You recently wrote that Social Security wouldn’t compensate a woman for her ex-husband’s failure to pay child support. But doesn’t Social Security garnish benefits sometimes?
Yes. Social Security retirement, disability and survivor benefits can be withheld to enforce court-ordered child support payments and alimony, and repay federal student loans and delinquent taxes.
But Supplemental Security Income (SSI) cannot be garnished under any circumstances. SSI, sometimes confused with Social Security, is a separate government program making payments to low-income elderly, blind and other disabled Americans.
My earlier column addressed a child-support case that was closed after being settled with a lump-sum payment. But in an open child-support case, in response to a judge’s withholding order, the Social Security Administration can indeed garnish part of a delinquent parent’s current and continuing monthly benefit payments.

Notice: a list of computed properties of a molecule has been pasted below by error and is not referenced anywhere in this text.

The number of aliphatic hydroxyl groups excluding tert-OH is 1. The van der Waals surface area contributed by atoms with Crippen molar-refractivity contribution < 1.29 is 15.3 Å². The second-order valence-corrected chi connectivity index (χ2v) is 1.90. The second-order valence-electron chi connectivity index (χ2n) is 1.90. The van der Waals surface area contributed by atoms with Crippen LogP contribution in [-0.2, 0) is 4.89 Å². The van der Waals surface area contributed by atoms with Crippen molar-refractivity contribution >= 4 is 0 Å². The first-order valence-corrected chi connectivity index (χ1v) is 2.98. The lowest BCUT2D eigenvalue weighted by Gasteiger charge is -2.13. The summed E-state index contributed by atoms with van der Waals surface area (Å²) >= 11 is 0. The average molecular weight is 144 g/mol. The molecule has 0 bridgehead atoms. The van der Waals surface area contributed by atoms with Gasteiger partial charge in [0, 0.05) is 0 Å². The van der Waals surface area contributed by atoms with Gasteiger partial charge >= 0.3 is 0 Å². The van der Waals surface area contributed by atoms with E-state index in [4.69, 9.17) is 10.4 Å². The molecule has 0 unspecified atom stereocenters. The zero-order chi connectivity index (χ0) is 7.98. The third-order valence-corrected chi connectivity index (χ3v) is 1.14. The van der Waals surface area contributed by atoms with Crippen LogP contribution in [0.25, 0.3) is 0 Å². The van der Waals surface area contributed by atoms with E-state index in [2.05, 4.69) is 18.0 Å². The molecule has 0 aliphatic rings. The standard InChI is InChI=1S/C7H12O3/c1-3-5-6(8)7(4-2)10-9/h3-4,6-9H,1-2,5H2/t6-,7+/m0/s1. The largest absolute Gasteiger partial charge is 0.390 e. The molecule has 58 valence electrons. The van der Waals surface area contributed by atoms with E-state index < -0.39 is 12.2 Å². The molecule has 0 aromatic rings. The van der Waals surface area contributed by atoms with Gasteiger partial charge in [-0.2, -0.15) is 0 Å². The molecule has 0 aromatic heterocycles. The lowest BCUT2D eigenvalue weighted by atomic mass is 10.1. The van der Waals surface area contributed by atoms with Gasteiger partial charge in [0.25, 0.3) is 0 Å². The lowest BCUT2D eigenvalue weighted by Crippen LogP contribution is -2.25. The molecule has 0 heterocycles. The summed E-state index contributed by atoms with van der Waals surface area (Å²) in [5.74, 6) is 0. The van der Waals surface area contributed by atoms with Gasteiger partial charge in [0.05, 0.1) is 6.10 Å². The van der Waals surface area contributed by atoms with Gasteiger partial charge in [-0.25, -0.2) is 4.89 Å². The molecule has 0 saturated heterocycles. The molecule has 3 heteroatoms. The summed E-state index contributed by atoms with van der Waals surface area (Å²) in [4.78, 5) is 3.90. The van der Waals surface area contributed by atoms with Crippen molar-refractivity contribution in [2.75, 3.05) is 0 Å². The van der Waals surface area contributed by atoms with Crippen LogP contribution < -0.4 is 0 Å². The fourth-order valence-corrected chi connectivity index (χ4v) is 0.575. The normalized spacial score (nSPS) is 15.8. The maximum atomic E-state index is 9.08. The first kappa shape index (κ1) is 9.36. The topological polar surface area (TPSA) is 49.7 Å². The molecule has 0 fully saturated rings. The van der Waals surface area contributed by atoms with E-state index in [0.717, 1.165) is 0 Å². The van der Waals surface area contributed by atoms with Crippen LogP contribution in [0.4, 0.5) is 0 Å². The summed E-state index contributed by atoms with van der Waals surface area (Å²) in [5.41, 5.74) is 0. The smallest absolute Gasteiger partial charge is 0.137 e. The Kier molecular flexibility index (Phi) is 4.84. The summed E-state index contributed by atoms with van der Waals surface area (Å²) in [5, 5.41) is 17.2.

The agency responds to active orders issued by a state court, says Jane Zanca, a Social Security Administration spokeswoman. The amount garnished for child support is calculated after all other deductions — like Medicare premiums and IRS tax levies — have been taken. If the delinquent parent is currently supporting a spouse and another child, the amount withheld for child support can’t exceed 50 percent of his or her net benefit. If the delinquent parent is single, the amount withheld can’t exceed 60 percent of his or her net benefit. Those percentages can rise to 55 percent and 65 percent respectively if the original support order is more than 12 weeks in arrears, says Zanca. The agency doesn’t address complaints about the amount withheld. Anyone who believes it’s excessive must return to the court to get it reduced.
THE BOTTOM LINE Some of your Social Security benefit can be withheld to pay your outstanding child support, alimony, and student loan and tax obligations.
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